The Loss of a Leader

The first decade of life is a truly formative one, where we learn who we are and where we fit in with the outside world.  By the time we become a teenager, our experiences so far in life have molded us to be known as a certain “type” of person. 

I was a quiet and shy kid in public or at school, but had glimmers of leadership.  I was intelligent and quick to learn and create ideas.  I was also quick to suggest the best course of action on projects and would lead whomever was in my group (usually my cousin as we shared every class from grades one through nine and were most comfortable choosing eachother as partners).

Until one day in grade seven, while collaborating on a project, she suddenly turned to me and with a bite to her tone said, “Why do we always do everything your way?  You aren’t the boss.”. How long this festering frustration had dwelled within her I was too immature and hurt to ask.

I shut down.  I wanted to cry.  I wasn’t trying to be mean, I just thought I had good ideas and she never voiced hers.  Sadly, the idea that I had been hurtful, prideful, forceful or – shame on me – thought I had a better idea than someone else devastated me; after all, in my world, no one was praising a child or a woman that thought for themselves or led with their opinions or creative ambition.

She chose another partner and I never led or suggested or led the charge with my ideas in that setting again.  And quietly our relationship changed; she was the only best friend I had as a child.  I never got too close to anyone again.  I became “friendly with everyone, friends with no one”.

Decades later, I revisit the memory with chagrin, knowing as I do now that it was one of the many formative experiences in my life that taught me my expected place in the world.

“Children and women should not be bossy.”
“Don’t think too much of yourself.” 
“You need to be taken down a notch.”
“Who do you think you are…?” 
“You need to follow the arrangement that has been put in place for all of our collective good.”
“Women shouldn’t speak to the congregation.”
“You need to be a good example of a submissive wife.”
“Your husband isn’t acting like a proper head of the family?  You need to support him more/better.”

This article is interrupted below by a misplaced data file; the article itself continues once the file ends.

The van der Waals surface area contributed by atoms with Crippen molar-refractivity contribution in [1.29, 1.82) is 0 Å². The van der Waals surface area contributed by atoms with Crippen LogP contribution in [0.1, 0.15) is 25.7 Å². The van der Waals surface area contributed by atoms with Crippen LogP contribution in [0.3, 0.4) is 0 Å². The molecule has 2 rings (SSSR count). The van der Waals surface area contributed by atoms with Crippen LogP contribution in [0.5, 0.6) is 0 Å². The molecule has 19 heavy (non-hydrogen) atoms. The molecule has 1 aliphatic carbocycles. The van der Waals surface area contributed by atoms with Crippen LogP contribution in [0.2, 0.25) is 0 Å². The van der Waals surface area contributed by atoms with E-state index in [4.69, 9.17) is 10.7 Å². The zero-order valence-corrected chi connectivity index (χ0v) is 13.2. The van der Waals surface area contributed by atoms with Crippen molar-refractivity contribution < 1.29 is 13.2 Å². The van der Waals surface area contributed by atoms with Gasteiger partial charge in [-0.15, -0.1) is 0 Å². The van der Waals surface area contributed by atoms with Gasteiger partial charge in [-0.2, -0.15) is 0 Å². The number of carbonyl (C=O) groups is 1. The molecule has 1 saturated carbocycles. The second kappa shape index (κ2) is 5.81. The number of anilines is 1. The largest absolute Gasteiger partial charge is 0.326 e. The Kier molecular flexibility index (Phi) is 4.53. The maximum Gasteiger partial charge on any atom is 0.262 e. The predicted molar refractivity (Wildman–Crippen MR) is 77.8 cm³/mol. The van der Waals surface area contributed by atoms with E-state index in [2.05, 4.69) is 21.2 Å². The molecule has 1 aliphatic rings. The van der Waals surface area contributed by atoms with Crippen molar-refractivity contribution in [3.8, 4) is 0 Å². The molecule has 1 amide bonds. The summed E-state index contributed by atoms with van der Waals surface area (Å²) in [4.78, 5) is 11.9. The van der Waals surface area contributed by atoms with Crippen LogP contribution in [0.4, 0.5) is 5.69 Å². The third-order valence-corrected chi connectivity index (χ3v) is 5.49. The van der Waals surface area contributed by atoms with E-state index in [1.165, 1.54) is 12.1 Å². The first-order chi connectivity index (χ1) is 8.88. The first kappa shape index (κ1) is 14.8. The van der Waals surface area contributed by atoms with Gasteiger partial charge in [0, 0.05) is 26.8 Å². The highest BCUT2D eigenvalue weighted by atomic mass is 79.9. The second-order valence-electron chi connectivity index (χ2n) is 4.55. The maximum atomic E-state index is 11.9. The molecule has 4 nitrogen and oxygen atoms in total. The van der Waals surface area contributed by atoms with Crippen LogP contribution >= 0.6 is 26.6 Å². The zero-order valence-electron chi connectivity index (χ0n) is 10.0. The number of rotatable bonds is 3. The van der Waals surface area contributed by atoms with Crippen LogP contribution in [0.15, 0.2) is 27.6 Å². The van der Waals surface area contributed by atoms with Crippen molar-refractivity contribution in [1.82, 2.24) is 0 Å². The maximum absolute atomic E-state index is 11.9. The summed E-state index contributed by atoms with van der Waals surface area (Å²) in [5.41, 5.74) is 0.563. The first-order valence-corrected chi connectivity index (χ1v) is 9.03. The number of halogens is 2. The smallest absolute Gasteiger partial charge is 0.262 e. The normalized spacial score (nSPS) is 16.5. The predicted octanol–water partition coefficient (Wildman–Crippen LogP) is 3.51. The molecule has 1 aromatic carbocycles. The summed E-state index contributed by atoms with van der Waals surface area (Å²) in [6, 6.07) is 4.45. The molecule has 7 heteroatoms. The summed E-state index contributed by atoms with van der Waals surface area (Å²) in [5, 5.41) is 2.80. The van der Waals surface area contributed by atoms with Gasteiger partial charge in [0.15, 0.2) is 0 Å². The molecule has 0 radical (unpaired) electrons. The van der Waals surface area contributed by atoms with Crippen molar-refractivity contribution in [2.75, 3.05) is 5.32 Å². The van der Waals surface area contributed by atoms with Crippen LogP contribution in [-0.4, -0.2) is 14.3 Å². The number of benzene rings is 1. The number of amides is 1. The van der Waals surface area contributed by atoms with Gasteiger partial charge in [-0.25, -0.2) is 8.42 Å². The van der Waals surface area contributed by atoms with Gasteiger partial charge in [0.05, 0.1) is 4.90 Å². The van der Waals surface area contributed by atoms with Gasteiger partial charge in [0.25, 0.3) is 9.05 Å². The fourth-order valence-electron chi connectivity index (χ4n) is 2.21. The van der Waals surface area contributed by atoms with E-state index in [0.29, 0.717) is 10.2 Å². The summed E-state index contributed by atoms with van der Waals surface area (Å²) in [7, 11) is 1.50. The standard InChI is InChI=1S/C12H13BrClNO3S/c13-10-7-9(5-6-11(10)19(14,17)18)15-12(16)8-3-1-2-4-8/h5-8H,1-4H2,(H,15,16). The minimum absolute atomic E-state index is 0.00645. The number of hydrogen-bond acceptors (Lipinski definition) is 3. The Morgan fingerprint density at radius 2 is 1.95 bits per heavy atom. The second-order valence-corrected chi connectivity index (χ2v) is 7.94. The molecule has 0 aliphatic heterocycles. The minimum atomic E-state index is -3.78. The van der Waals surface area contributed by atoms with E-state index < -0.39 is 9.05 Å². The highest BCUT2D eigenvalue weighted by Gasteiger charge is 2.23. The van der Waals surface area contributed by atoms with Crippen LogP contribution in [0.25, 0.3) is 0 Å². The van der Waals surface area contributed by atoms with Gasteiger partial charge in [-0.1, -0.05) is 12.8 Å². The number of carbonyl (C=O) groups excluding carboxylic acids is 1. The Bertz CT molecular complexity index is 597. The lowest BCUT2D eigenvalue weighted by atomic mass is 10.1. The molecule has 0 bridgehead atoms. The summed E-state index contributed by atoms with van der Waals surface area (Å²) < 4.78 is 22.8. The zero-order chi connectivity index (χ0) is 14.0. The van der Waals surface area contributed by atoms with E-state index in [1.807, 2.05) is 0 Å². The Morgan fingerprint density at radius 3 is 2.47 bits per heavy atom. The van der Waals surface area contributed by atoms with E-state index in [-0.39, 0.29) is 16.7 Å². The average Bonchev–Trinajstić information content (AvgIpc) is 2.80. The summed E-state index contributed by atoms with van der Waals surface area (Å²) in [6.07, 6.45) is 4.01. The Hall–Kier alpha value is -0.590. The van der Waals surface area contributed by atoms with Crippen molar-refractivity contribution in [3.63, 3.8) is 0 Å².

“You can’t just leave your husband.  It will be a bad example to those that look up to you. And besides, he didn’t do exactly x, y or z, so you aren’t allowed to leave him anyway.”

No, I grew up in a world that taught me very young to not have a voice, to not lead.  And I grew comfortable there.  I found a husband that needed a lot of supporting.  I failed at any job or business that I maintained control of, and excelled in working for people that could clearly tell me what to do.  I flourished under the praise of those whose expectations were met.  And I held those women who dared to express their many opinions, (which they seemed to have on every single subject under the sun from mechanics to drywalling to cooking to farm animals – even when I knew they didn’t have a clue what they were talking about) with obnoxious force with derision, shielding myself from them and deciding that I disliked women intensely.  I didn’t realize at the time that there are women who are powerful beyond anything I could have imagined who use their power in such a way that is neither obnoxious, annoying or oppressive.

So when my inner being decided without me planning it, it surprised me as much as it did everyone else that I got out of bed one night and walked out of my marriage, making my first real decision, which at the time didn’t feel like a decision at all.

It was my first “real” one because I knew on some deep level that I was doing it for me and me alone.  I wouldn’t be praised for it, or high fived.  My choice would come with ostracism and judgement.  It was the first time I was acting in such a deliberately selfish manner that others would be hurt and I would pay a dear price for it, regardless of whether that choice would save my soul or not.

Turns out my first real decision was both as bad and as good as I thought it would be.  I did pay a dear price for it and for the subsequent necessary decisions that followed.  And it was just the first in a series of many decisions that I got to start making, albeit very uncomfortably as I was new to doing things that suited me and me alone.

But it turns out that, after nearly a decade of being gone from that situation, I have found some of that creative glimmer that I did have but allowed to be squashed so early in life.  I wrote a book about it.

Regretfully, I have feared showing my truth to the people around me, certain that there would be haters, and slipping back uncomfortably into the supporting role I always took, finding comfort in hiding my story as I know it will displease some people that I really like.  I find this to be incredibly sad, knowing as I do what an inspiration the women who are brave enough to write about their stories have been for me and what they have learned from them.

And really, the whole point isn’t to be liked, is it?  As I have recently read in Glennon Doyle’s book Untamed (excellent by the way – read it), it’s to be who you are with unshakable integrity.  The ones who approve will surround me with love.  The ones whose love is impeded will stay away.  Either way is a win, right?

My hope is that as this next phase of my life plays out, there will be someone who realizes that it is alright…no  – more than that – perhaps even her mission to make herself heard in a non-obnoxious, constructive and empowering way, to live her truth, whatever that may be, and use it is such a way that it could change the world for the better

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